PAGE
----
Better treatment of heart disease eyed for East Asians with discovery of genetic factors by HKU researchers
Data from University of Hong Kong study paves way for doctors to better predict and treat coronary heart disease in the region
Researchers from the University of Hong Kong have made new discoveries of genetic factors linked to blood lipid levels in East Asians, paving the way for doctors to better predict and treat coronary heart disease in the region.
The team, who collaborated with researchers in the United States and mainland China, identified three new genes and 14 genetic variants which had significant associations with blood lipid levels and were more common in East Asians, according to a study released on Thursday.
Their work, which was recently published in leading scientific journal Nature Genetics, was based on DNA samples from 47,532 participants recruited from Hong Kong, mainland China, Taiwan and Singapore. It analysed and compared them to more than 300,000 samples from Europeans and other non-Asians.
Previous data linking lipid levels and genetic factors had largely come from Western populations, meaning that predictions on the risk of developing coronary heart disease were not as accurate for East Asians.
Abnormal blood lipid levels are important risk factors for developing coronary artery disease. Up to 50 per cent of the variation in blood lipid levels is determined by genetic composition, while only 10 to 15 per cent is affected by diet, researchers said.
Tse Hung-fat, chair professor of cardiovascular medicine at HKU, said the discoveries were significant as they showed the links genetic variants had with blood lipid levels were population-specific.
“East Asians and Europeans have different genetic compositions, and the effects on blood lipid levels are different. What is significant about the study is that we can now use this data to better predict the risk of East Asians developing coronary heart diseases,” Tse said.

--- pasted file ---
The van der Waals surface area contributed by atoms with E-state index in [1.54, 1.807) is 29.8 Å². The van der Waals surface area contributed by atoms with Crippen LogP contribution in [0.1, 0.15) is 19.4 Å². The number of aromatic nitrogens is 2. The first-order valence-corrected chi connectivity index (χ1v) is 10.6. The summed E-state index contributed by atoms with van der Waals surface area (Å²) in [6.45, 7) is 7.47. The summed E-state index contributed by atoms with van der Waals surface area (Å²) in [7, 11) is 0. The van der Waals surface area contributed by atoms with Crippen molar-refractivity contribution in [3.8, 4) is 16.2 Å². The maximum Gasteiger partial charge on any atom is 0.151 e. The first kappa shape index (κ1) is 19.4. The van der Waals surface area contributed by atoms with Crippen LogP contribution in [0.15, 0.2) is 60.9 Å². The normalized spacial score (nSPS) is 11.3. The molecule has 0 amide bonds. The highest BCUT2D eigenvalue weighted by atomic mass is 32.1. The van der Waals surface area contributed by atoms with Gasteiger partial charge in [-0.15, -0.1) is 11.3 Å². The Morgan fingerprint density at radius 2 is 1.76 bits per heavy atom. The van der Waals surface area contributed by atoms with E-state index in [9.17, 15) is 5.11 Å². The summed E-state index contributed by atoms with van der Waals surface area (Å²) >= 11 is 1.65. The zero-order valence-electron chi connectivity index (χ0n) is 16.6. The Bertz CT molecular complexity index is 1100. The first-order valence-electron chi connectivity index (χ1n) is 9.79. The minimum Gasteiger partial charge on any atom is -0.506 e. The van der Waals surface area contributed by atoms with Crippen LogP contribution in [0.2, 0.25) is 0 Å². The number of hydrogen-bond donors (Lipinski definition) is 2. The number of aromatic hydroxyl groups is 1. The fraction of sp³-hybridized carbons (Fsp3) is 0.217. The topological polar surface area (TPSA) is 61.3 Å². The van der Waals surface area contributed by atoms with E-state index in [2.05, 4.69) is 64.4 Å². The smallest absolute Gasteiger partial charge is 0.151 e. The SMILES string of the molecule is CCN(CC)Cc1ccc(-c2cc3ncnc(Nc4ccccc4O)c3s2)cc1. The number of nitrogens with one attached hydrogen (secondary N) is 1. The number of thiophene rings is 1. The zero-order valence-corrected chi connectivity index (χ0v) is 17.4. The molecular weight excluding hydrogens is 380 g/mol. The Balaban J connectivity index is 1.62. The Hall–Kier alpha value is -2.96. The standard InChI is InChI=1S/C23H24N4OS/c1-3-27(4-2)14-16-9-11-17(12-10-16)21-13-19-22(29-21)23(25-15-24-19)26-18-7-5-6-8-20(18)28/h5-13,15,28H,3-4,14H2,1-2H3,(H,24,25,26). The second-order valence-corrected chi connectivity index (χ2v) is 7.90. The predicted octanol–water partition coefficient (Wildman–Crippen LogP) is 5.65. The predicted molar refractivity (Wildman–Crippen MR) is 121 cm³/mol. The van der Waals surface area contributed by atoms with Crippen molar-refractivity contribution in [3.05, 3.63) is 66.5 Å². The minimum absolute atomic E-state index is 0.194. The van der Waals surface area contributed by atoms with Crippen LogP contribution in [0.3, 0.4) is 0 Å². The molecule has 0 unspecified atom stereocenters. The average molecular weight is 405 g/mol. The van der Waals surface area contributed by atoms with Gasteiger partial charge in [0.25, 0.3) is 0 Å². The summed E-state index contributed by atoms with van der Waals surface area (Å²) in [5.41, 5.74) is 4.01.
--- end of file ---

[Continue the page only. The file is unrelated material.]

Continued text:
For example, two in every 1,000 people in East Asia were found to have the genetic variant LDLR (R257W), which leads to higher total cholesterol levels in the blood. This variant means the risk of developing coronary heart disease is three times higher than for those without it.
However, only two in every 100,000 Europeans have such a genetic variant.
The study also found there were some rare genetic variants in East Asians that had a larger impact on blood lipid levels and presented a higher risk of developing coronary heart disease.
Hong Kong Department of Health figures show that heart disease has been the third leading cause of death in the city since the 1960s. In 2015, an average of 11 people died from coronary heart disease every day.
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The HKU study’s findings come after a recent government health survey predicted a 10.6 per cent risk of cardiovascular problems, including coronary heart disease, stroke, peripheral artery disease and heart failure, among people aged 30 to 74 over the next 10 years.
Researchers said the HKU data could help doctors screen high-risk patients and facilitate development of new drugs targeted at lowering blood lipids to prevent heart disease.